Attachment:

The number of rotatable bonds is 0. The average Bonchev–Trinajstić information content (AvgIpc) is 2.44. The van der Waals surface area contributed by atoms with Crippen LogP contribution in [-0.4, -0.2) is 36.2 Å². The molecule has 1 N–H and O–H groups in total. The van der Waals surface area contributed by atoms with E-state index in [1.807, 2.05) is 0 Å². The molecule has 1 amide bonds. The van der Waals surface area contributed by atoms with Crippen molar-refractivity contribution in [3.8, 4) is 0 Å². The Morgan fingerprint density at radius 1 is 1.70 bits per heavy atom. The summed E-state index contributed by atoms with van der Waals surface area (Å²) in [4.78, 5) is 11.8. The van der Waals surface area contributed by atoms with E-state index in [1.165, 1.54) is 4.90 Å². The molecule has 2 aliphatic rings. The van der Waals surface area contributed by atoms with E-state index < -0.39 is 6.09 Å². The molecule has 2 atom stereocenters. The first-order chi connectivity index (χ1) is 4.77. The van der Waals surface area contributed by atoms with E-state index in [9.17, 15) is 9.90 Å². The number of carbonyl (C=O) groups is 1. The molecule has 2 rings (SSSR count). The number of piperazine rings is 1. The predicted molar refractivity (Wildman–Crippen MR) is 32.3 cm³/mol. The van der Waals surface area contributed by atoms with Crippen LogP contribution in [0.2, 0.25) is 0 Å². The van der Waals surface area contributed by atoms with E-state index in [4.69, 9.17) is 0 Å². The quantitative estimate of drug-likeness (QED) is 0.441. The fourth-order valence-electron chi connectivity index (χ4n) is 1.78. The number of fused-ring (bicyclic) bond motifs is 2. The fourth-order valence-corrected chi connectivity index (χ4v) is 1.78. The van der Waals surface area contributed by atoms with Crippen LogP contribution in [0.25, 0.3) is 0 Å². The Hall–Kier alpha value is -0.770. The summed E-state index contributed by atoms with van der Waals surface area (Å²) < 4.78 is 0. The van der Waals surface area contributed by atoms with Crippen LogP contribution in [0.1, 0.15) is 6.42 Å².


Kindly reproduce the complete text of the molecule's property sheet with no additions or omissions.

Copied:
The number of rotatable bonds is 0. The average Bonchev–Trinajstić information content (AvgIpc) is 2.44. The van der Waals surface area contributed by atoms with Crippen LogP contribution in [-0.4, -0.2) is 36.2 Å². The molecule has 1 N–H and O–H groups in total. The van der Waals surface area contributed by atoms with E-state index in [1.807, 2.05) is 0 Å². The molecule has 1 amide bonds. The van der Waals surface area contributed by atoms with Crippen molar-refractivity contribution in [3.8, 4) is 0 Å². The Morgan fingerprint density at radius 1 is 1.70 bits per heavy atom. The summed E-state index contributed by atoms with van der Waals surface area (Å²) in [4.78, 5) is 11.8. The van der Waals surface area contributed by atoms with E-state index in [1.165, 1.54) is 4.90 Å². The molecule has 2 aliphatic rings. The van der Waals surface area contributed by atoms with E-state index < -0.39 is 6.09 Å². The molecule has 2 atom stereocenters. The first-order chi connectivity index (χ1) is 4.77. The van der Waals surface area contributed by atoms with E-state index in [9.17, 15) is 9.90 Å². The number of carbonyl (C=O) groups is 1. The molecule has 2 rings (SSSR count). The number of piperazine rings is 1. The predicted molar refractivity (Wildman–Crippen MR) is 32.3 cm³/mol. The van der Waals surface area contributed by atoms with Crippen LogP contribution in [0.2, 0.25) is 0 Å². The van der Waals surface area contributed by atoms with E-state index in [4.69, 9.17) is 0 Å². The quantitative estimate of drug-likeness (QED) is 0.441. The fourth-order valence-electron chi connectivity index (χ4n) is 1.78. The number of fused-ring (bicyclic) bond motifs is 2. The fourth-order valence-corrected chi connectivity index (χ4v) is 1.78. The van der Waals surface area contributed by atoms with Crippen LogP contribution in [0.25, 0.3) is 0 Å². The Hall–Kier alpha value is -0.770. The summed E-state index contributed by atoms with van der Waals surface area (Å²) < 4.78 is 0. The van der Waals surface area contributed by atoms with Crippen LogP contribution in [0.1, 0.15) is 6.42 Å².